International Trade and Investment
The government of Venezuela wields a powerful tool in its control of the state’s energy reserves. President Maduro is unlikely to give up this revenue-producing gem and give in to public demands, which will lead to greater political unrest. As a result, the state-owned enterprise is a tense focal point of both the government and its opposition. Continued instability in Venezuela is not only a detriment to Latin America, but to the global energy market as well.
As Puerto Rico barrels toward a default on $70 billion in public debt, investors and politicians are concerned about how to save the U.S. territory. Historical prescriptions to avoid a default are not feasible within the current law. The inevitability of default in Puerto Rico renders the timing of the default instrumental in determining the island’s economic future.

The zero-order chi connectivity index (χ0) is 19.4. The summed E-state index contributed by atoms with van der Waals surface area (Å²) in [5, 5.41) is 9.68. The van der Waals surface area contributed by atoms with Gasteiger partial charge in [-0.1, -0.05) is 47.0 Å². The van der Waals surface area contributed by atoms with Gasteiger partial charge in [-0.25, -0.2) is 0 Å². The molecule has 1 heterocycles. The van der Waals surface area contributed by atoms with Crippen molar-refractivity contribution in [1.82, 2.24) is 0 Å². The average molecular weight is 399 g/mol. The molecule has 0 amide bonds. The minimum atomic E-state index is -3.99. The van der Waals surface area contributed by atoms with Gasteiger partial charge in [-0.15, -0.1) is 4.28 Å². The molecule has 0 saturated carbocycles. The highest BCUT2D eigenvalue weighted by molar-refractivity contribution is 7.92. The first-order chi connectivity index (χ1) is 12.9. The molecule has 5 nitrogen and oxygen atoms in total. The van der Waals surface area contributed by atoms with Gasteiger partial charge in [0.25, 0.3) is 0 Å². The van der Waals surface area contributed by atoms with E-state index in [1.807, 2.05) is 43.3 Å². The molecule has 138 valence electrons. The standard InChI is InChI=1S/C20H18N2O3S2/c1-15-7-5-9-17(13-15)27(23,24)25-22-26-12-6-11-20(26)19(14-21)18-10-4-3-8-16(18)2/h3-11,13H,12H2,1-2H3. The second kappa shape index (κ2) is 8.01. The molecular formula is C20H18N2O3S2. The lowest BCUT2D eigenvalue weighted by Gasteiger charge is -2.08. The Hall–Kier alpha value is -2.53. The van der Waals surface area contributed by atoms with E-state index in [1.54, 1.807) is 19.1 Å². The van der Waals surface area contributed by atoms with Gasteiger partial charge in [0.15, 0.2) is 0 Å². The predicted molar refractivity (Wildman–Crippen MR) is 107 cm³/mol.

Political debates and media coverage of the quantitative easing program have ignored the policy’s effects on the global economy. However, the choices made in upcoming meetings of the Federal Reserve’s Open Market Committee will have tremendous consequences in emerging markets.
Bitcoin is a potential nightmare for security policymakers who are already struggling to keep pace with the problems posed by the Internet age.
Energy reform would positively affect Mexico's economy and upstream oil production capacity, strengthen U.S. energy security, and provide greater opportunities for energy development and trade in North America.